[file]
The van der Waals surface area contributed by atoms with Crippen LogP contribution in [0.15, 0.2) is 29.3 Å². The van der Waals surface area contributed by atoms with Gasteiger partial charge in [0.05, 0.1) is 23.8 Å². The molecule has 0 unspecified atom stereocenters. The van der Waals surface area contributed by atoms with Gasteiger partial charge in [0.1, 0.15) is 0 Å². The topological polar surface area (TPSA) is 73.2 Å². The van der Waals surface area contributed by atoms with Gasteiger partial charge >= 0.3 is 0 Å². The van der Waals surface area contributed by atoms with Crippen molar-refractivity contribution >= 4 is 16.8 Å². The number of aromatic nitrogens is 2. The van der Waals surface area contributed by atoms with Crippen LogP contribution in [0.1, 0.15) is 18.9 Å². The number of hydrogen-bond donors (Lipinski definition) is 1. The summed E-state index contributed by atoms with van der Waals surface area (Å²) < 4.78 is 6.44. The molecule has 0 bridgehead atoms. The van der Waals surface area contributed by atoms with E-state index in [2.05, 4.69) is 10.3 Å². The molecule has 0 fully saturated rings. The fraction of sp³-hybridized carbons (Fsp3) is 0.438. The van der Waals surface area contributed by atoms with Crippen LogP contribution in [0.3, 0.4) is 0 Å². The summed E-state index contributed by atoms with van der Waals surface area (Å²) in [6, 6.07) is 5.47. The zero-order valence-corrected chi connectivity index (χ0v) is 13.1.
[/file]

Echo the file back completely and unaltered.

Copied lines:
The van der Waals surface area contributed by atoms with Crippen LogP contribution in [0.15, 0.2) is 29.3 Å². The van der Waals surface area contributed by atoms with Gasteiger partial charge in [0.05, 0.1) is 23.8 Å². The molecule has 0 unspecified atom stereocenters. The van der Waals surface area contributed by atoms with Gasteiger partial charge in [0.1, 0.15) is 0 Å². The topological polar surface area (TPSA) is 73.2 Å². The van der Waals surface area contributed by atoms with Gasteiger partial charge >= 0.3 is 0 Å². The van der Waals surface area contributed by atoms with Crippen molar-refractivity contribution >= 4 is 16.8 Å². The number of aromatic nitrogens is 2. The van der Waals surface area contributed by atoms with Crippen LogP contribution in [0.1, 0.15) is 18.9 Å². The number of hydrogen-bond donors (Lipinski definition) is 1. The summed E-state index contributed by atoms with van der Waals surface area (Å²) < 4.78 is 6.44. The molecule has 0 bridgehead atoms. The van der Waals surface area contributed by atoms with E-state index in [2.05, 4.69) is 10.3 Å². The molecule has 0 fully saturated rings. The fraction of sp³-hybridized carbons (Fsp3) is 0.438. The van der Waals surface area contributed by atoms with Crippen LogP contribution in [0.3, 0.4) is 0 Å². The summed E-state index contributed by atoms with van der Waals surface area (Å²) in [6, 6.07) is 5.47. The zero-order valence-corrected chi connectivity index (χ0v) is 13.1.